Not only does it allow the liver to maintain perfusion activity for more than 15 days after transplantation, but it also demonstrates that the liver's specific endothelial cells also have characteristics that match them. Clearly, this research has overcome a major barrier, facilitating the advancement of biotechnology livers that help address organ transplant needs for thousands of patients.
Our next step is to bring this research to clinics. After addressing an important barrier involving blood vessels, we are now able to introduce liver and bile duct cells into each liver tissue to form a complete liver through technology. biological.
These transplants are being tested in pigs, and their results are encouraging. We had a preliminary discussion with the US Food and Drug Administration (FDA) to determine the steps needed before this research could be tested in humans.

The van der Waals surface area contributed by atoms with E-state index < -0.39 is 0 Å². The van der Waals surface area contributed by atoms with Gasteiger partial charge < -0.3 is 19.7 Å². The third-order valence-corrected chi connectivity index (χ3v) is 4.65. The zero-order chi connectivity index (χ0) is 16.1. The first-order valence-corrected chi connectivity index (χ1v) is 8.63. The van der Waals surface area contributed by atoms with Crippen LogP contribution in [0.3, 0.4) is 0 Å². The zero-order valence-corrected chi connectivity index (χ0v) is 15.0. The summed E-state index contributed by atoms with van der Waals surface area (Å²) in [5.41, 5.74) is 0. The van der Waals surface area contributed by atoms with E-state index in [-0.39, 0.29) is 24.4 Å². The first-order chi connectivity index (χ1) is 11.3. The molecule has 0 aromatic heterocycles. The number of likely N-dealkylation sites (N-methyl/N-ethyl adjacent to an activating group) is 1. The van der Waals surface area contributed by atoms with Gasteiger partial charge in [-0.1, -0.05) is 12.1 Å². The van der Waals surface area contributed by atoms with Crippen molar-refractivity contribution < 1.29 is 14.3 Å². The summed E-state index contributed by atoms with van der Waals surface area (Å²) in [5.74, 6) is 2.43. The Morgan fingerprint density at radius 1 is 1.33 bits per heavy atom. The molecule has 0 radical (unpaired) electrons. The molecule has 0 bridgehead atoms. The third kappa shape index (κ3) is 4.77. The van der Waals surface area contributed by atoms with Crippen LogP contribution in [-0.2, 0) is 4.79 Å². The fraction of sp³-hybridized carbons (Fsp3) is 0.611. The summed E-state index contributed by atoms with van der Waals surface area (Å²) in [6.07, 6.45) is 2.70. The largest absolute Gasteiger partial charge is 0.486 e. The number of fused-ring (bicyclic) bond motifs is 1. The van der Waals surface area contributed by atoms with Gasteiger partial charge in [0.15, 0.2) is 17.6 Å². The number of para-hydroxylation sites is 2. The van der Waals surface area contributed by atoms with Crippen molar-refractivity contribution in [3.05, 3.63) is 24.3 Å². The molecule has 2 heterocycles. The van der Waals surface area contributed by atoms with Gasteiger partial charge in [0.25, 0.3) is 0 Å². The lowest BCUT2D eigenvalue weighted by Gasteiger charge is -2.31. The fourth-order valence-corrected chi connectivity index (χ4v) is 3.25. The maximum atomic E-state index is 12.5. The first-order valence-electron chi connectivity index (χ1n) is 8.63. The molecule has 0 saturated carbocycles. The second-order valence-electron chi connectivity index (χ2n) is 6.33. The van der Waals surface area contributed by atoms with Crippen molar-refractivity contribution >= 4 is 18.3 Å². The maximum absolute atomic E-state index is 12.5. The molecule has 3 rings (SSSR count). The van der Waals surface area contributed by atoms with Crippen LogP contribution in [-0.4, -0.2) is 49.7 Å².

A decomposed liver has only a white frame remaining.
What are the immediate things to do, and how long will it take before these biotechnological livers are ready for transplant?
We are preparing to announce the results of a trial, which we believe we can reconstruct an organ's blood vessels, place it back into the body of a large animal, achieving the perfusion time. sustainable and help the agency to perform its inherent functions.
This will be the next major milestone, helping us to proceed to the studies that follow the set plan, an important step towards human trials.
At Miromatrix, we have targeted 3 years for the first clinical studies in humans. Thanks to a new grant from the National Institutes of Health (NIH), we are getting closer to that goal.
There is still a lot of work to be done, but we are making great progress, and the future is gradually becoming a reality.
What about rejection organ transplants? Does the patient still need immunosuppressant drugs?